In the year, 1776 Fray Francisco Atanacio Dominguez gave a census count to his superiors listing Agua Fria with 57 families and 297 persons.

Agua Fria was originally named Ca-Tee-Ka meaning "cold water" by Tewa and Tano Indians along the Rio Grande. There are at least two major Late Puebloan archaeological sites in the area, one identified as the Agua Fria Schoolhouse Site (LA 2) and one identified as Pindi Pueblo (LA 1)[1]. The Pindi Pueblo is both a prehistoric and historic settlement. Pindi remains the oldest and largest coalition, which dates back to from A.D. 1150 to the mid 1400's.[i]

Excavations of sites in this area were also done by the Works Progress Administration, documented by Stanley Stubbs and W.S. Stallings in 1937, and through the AmericanSchoolof Research from 1923 to 1933. Additionally, a study done in 1988 by Chuy Cherie Scheick on the south side of the river shows that the Pindi appeared to have moved to that site now known as the Agua Fria School House. This study was done for the Agua Fria Community Water Association[2] where the well house and water tank now exist. Excavations continue today as the well house site was just excavated in the entire month of November 2012.

According to a recent study describing the importance of the archaeological sites for theAgua Fria area:

“These two sites can be envisioned as the large central knot in a cultural ‘rope’; earlier strands of which stretch back at least to Archaic times and perhaps before…. Even earlier archaeological sites may well exist beneath the buildings into the very houses that Agua Frians still inhabit. The later time periods can be experienced not just as physical remains but also as historic documents and family memories ... whose families have been present at least since the 1690s. It is a cliché in the Santa Fe region that ‘Agua es Vida’; but there is no simpler way to express the importance of the San Ysidro Crossing area as a location for both river water and fresh; cold springs that may have fed humans and animals since the very earliest occupations of this region.[3]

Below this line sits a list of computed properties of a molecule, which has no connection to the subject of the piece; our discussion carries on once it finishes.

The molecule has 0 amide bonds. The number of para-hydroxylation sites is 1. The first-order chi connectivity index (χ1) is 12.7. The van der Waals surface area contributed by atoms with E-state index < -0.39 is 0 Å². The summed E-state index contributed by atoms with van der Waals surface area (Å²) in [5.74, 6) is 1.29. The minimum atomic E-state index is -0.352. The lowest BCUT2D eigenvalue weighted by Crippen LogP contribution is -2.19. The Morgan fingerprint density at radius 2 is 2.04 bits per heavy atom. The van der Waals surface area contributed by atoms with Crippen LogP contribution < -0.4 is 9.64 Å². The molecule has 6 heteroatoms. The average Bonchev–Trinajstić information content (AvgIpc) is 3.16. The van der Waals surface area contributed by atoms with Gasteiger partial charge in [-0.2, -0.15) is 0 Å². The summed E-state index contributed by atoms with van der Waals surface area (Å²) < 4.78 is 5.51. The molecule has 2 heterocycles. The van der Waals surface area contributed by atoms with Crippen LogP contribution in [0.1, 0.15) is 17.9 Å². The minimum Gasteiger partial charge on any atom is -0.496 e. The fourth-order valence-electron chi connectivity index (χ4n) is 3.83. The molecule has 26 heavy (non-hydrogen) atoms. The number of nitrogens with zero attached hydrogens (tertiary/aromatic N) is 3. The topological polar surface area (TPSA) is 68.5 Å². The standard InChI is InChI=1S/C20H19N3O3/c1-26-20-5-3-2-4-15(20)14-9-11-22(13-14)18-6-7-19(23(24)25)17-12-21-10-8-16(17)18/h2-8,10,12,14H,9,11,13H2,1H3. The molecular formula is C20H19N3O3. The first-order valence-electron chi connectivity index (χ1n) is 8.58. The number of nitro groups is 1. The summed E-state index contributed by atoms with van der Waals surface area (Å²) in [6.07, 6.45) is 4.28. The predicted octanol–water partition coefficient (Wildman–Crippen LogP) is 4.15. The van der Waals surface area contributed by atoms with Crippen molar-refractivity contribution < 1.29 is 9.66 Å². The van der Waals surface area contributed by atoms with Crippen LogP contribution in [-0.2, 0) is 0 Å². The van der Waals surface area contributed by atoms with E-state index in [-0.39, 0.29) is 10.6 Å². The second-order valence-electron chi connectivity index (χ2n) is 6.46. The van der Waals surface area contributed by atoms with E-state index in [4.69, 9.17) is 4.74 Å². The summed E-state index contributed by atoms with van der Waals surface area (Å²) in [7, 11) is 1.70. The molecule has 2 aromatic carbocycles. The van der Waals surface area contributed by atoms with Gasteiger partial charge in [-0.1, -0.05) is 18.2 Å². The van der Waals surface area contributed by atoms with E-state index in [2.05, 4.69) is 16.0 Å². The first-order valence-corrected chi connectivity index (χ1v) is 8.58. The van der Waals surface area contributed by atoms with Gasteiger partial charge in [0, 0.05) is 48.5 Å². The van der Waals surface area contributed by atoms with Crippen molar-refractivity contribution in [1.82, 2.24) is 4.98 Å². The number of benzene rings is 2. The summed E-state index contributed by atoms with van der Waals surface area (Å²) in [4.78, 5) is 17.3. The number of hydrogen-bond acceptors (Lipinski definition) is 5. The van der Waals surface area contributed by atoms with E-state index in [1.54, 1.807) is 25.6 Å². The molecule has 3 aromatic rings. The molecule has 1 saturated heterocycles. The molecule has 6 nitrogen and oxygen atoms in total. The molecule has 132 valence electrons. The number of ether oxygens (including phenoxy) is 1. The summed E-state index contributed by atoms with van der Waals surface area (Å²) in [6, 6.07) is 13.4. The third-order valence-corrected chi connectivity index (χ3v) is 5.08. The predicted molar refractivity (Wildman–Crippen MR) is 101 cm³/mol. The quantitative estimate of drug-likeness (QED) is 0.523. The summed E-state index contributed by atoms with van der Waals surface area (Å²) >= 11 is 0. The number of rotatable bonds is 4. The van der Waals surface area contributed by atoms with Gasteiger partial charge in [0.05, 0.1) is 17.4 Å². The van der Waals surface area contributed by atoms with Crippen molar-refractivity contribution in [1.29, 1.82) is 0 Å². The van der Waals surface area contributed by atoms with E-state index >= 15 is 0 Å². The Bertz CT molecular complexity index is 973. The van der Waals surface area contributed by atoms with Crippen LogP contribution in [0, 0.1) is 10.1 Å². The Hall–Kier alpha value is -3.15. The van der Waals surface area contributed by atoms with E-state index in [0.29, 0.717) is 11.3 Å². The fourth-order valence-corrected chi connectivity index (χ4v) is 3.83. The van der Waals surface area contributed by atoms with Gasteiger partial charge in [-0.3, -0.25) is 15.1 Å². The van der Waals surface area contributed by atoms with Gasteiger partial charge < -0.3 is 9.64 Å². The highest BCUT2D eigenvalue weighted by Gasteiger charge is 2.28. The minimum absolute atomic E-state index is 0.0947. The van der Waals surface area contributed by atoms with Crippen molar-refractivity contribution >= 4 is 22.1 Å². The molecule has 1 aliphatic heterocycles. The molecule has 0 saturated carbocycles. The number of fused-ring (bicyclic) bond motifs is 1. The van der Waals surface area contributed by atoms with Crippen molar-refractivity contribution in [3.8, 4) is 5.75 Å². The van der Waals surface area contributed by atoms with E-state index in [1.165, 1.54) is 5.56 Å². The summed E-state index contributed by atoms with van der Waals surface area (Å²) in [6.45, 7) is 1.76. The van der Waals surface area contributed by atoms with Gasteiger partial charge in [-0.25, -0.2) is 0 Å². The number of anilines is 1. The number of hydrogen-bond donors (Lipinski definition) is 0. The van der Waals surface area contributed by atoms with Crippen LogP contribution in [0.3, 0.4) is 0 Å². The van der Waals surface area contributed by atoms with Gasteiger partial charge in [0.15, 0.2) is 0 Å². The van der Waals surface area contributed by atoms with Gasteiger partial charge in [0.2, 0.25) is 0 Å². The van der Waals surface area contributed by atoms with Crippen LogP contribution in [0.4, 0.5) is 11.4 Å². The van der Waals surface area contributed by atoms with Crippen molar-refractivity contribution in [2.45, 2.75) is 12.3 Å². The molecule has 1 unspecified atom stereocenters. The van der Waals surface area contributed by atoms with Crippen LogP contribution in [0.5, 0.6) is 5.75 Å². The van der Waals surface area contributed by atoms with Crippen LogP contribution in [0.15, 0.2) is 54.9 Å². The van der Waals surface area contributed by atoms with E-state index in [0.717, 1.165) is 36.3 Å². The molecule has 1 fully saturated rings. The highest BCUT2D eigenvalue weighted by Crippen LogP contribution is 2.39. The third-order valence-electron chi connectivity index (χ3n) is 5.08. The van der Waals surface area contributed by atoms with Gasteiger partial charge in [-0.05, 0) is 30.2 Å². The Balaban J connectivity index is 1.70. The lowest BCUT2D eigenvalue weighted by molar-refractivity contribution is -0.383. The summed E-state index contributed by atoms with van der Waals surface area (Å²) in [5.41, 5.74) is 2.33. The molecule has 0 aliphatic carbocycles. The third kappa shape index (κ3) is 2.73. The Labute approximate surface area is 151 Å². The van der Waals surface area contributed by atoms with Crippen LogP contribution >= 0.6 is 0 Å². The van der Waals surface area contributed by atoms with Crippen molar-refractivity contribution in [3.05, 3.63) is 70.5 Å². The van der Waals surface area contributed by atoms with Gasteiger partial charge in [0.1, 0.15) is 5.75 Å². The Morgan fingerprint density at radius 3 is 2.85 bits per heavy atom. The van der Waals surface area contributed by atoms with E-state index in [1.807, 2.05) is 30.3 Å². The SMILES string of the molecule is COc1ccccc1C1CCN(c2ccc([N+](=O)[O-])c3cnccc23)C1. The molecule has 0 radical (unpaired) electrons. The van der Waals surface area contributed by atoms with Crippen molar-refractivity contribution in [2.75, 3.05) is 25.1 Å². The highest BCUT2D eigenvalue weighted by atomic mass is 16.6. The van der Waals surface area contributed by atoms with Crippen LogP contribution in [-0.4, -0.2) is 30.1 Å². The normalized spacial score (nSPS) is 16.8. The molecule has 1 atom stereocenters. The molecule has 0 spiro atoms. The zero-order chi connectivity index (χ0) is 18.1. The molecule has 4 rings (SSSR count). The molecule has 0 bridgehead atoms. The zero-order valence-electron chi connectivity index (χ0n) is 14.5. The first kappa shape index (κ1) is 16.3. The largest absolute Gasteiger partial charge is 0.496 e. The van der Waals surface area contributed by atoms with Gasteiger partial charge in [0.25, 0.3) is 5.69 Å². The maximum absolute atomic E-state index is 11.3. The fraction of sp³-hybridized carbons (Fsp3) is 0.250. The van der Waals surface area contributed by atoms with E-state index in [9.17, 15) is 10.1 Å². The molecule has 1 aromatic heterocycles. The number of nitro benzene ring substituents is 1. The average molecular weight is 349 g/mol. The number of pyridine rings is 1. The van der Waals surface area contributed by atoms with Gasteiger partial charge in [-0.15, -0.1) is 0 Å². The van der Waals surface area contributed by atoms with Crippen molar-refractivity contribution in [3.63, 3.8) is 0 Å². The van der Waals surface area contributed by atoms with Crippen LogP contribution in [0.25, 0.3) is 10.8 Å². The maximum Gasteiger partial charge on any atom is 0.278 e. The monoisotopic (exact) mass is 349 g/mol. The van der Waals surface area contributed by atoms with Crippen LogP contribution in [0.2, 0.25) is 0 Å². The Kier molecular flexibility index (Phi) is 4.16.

There is an indication that Pindi Pueblo and Pueblo Quemado sites may have been related. Post,

Martinezand Maxwell say the following: “LA 1, LA 2, LA 109, LA 117, LA 118, and LA 119 have Santa Feand Galisteo Black-on-white, and at least a small amount of glaze-paint pottery, suggesting that all six sites are roughly contemporaneous. These villages formed a large continuous community that was 3.2 km (2 mi) long.”[ii]

II. The Spanish Colonial Era (1539-1821).[iii]

The Villa de Santa Fehaving been founded circa 1608-1610, was home to 250 Spanish residents and some 750 Indian residents. Each household “was to provide a breeding sow, twenty breeding ewes from Castille, and six hens and a cock.”[iv] Surrounding communities must of provided to the sustenance of the capitol.

Dawn was just breaking over the Sangre de Cristo on the 13thof September, 1692, as the little party of intrepid Spaniards came in sight of the Villa de Santa Fe. Even at this early hour, doubtless having been advised by outposts, the alarm had been given. As the Spaniards approached, crossing the Santa Fe River near Agua Fria, they came by way of the right bank of the river, passing by the ruins of the house of Captain Juan Lucero de Godoy, near which the Indians had erected a small tower.[4]This then was the entrada.[v]